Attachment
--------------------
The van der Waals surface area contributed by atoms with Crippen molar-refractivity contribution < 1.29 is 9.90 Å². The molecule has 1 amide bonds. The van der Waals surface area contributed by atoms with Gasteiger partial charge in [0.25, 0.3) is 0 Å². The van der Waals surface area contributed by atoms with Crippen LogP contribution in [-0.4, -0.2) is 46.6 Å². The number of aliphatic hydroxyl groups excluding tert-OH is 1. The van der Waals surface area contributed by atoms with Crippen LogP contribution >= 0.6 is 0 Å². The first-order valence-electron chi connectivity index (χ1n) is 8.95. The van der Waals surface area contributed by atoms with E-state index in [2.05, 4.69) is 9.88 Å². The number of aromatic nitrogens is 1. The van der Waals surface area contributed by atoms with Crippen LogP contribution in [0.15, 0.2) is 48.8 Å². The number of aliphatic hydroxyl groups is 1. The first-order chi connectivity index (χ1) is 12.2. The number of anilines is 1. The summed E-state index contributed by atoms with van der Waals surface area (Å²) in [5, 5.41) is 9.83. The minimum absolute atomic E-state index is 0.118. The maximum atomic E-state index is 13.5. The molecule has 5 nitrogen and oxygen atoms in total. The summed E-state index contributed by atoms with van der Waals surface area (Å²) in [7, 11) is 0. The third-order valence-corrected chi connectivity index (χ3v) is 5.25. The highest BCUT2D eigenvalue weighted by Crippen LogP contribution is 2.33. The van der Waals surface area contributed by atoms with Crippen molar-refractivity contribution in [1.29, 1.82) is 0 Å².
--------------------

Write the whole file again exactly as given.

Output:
The van der Waals surface area contributed by atoms with Crippen molar-refractivity contribution < 1.29 is 9.90 Å². The molecule has 1 amide bonds. The van der Waals surface area contributed by atoms with Gasteiger partial charge in [0.25, 0.3) is 0 Å². The van der Waals surface area contributed by atoms with Crippen LogP contribution in [-0.4, -0.2) is 46.6 Å². The number of aliphatic hydroxyl groups excluding tert-OH is 1. The van der Waals surface area contributed by atoms with Crippen LogP contribution >= 0.6 is 0 Å². The first-order valence-electron chi connectivity index (χ1n) is 8.95. The van der Waals surface area contributed by atoms with E-state index in [2.05, 4.69) is 9.88 Å². The number of aromatic nitrogens is 1. The van der Waals surface area contributed by atoms with Crippen LogP contribution in [0.15, 0.2) is 48.8 Å². The number of aliphatic hydroxyl groups is 1. The first-order chi connectivity index (χ1) is 12.2. The number of anilines is 1. The summed E-state index contributed by atoms with van der Waals surface area (Å²) in [5, 5.41) is 9.83. The minimum absolute atomic E-state index is 0.118. The maximum atomic E-state index is 13.5. The molecule has 5 nitrogen and oxygen atoms in total. The summed E-state index contributed by atoms with van der Waals surface area (Å²) in [7, 11) is 0. The third-order valence-corrected chi connectivity index (χ3v) is 5.25. The highest BCUT2D eigenvalue weighted by Crippen LogP contribution is 2.33. The van der Waals surface area contributed by atoms with Crippen molar-refractivity contribution in [1.29, 1.82) is 0 Å².